Faculty News: Emily Rapp Named “Face To Watch In 2013” By The LA Times

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We’ve been watching Emily Rapp’s face for a long time — we see her enough that it would be odd if we didn’t look at her directly — but it’s always nice when other people notice her, too, like the Los Angeles Times, who named her a “Face To Watch” in 2013 for her upcoming memoir The Still Point Of The Turning World.


Remember that furor over tiger mothers — the idea that a mom who was ambitious and strict could create superachieving children? Rapp responded with an impassioned essay for being a different kind of parent; it sparked a memoir, “The Still Point of the Turning World.”

In the book, which will be published in March, Rapp explains that she learned to stop imagining her son’s future and instead live with him in the moment. This was a hard lesson: When Ronan was 9 months old, he was diagnosed with Tay-Sachs disease, a rare genetic disorder. Children with Tay-Sachs lose sight, mobility and brain function, and they rarely live to age 4. The premature loss of a child seems unbearable, but of course, some people must bear it. Rapp learns from the parents who have done so before her, and finds them, above all, fierce: in the way they honor their children’s short lives, how they manage awful tasks, in their ability to live on.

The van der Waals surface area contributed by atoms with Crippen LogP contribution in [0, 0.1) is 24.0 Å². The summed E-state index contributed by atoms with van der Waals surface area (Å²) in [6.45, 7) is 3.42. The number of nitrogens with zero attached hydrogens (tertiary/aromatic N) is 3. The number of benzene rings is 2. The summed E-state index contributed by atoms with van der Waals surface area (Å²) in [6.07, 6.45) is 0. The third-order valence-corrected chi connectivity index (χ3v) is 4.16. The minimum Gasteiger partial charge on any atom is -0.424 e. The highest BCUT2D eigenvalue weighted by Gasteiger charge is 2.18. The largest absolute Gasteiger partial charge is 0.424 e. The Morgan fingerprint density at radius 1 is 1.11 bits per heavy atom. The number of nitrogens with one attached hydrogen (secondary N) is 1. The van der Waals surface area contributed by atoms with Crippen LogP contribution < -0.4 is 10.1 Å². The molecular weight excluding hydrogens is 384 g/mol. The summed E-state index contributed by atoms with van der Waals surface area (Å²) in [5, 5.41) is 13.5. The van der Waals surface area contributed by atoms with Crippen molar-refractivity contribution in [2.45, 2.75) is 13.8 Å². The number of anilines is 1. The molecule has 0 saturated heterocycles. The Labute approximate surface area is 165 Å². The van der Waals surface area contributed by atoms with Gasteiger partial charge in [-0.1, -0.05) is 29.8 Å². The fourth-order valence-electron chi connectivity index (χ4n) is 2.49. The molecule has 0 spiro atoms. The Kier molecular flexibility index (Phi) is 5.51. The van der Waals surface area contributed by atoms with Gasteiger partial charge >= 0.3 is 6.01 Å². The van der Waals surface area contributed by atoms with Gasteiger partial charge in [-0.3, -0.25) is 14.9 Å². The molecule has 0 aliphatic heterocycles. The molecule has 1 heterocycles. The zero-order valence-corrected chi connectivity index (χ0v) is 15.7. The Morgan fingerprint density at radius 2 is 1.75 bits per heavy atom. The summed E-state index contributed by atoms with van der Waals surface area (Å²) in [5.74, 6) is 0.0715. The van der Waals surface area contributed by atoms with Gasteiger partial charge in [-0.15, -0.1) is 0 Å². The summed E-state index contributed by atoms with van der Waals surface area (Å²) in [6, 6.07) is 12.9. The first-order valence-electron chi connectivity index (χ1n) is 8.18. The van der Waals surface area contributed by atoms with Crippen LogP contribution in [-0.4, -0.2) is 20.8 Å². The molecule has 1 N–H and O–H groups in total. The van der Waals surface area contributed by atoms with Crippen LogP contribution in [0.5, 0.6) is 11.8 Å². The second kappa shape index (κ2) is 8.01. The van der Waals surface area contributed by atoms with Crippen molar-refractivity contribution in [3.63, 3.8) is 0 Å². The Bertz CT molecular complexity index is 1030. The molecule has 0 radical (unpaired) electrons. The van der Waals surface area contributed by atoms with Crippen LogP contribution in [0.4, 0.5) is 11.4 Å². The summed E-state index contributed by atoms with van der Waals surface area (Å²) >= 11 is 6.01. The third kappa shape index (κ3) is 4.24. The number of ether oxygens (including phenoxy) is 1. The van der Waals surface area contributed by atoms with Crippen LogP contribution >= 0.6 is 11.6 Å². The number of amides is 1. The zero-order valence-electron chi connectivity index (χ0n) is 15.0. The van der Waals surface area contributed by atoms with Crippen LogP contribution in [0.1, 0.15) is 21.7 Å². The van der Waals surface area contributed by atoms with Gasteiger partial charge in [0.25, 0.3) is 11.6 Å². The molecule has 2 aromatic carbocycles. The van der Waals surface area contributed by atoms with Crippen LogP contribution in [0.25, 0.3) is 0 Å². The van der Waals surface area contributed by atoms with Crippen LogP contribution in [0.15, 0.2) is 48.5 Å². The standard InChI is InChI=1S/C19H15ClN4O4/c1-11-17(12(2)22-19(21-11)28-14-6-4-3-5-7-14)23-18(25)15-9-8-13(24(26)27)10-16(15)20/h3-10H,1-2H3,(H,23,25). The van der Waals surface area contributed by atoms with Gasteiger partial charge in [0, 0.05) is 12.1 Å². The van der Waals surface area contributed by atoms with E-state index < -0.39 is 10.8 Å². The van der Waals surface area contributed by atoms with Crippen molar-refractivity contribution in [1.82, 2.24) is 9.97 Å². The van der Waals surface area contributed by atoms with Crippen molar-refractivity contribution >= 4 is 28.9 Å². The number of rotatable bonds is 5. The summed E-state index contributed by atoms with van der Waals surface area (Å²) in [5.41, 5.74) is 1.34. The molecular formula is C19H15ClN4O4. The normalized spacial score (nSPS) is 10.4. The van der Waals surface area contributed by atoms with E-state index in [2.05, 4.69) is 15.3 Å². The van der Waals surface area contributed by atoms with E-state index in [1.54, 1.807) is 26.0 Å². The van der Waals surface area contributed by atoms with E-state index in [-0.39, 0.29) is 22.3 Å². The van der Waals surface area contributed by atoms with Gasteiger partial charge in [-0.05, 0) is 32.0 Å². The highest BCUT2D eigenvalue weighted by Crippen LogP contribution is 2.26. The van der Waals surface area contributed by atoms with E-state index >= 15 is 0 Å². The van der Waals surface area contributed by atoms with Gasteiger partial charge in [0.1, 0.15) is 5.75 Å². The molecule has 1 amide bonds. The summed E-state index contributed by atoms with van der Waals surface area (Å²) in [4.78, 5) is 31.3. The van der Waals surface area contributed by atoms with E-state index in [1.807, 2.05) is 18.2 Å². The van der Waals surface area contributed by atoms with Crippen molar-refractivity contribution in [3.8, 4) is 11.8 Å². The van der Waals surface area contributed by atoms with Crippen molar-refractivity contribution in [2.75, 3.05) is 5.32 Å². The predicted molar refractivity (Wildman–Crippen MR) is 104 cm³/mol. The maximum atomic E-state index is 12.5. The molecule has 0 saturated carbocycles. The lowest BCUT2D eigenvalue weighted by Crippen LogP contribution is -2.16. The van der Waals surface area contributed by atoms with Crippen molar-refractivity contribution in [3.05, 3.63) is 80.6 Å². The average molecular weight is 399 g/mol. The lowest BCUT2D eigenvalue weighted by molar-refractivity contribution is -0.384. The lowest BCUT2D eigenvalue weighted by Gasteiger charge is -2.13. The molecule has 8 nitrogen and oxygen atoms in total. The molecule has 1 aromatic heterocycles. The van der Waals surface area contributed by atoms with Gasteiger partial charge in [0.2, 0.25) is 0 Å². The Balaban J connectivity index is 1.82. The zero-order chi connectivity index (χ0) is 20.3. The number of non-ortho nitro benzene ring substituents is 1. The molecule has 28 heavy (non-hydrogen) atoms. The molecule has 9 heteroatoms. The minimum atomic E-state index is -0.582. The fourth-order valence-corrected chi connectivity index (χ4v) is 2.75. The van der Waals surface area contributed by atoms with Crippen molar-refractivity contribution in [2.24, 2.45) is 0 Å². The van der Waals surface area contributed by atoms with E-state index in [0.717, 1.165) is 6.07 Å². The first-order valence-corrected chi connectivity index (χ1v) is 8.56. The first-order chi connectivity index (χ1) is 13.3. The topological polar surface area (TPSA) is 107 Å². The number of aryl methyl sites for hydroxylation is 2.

Rapp has an emotional accessibility reminiscent of “Wild” author Cheryl Strayed; her unique experiences have a touch of the universal. She comes across as open, midthought. In her book, she wrestles with the ideas of luck and sentimentality and life and love and often circles back, unresolved. Despite being a former divinity student, she bypasses religion for literature, seeking meaning in poetry, myth and, especially, “Frankenstein” and its author, Mary Shelley.

Rapp was born with a birth defect that led to the amputation of her left foot (her memoir “Poster Child” tells of being part of the March of Dimes campaign), and after examining pity from every angle, she’s having none of it. Not for her, not for her son. Her kind of parent? The dragon mother: powerful, sometimes terrifying, full of fire and magic.

By | 2017-05-18T16:48:28-07:00 December 29th, 2012|Categories: Faculty News|Comments Off on Faculty News: Emily Rapp Named “Face To Watch In 2013” By The LA Times

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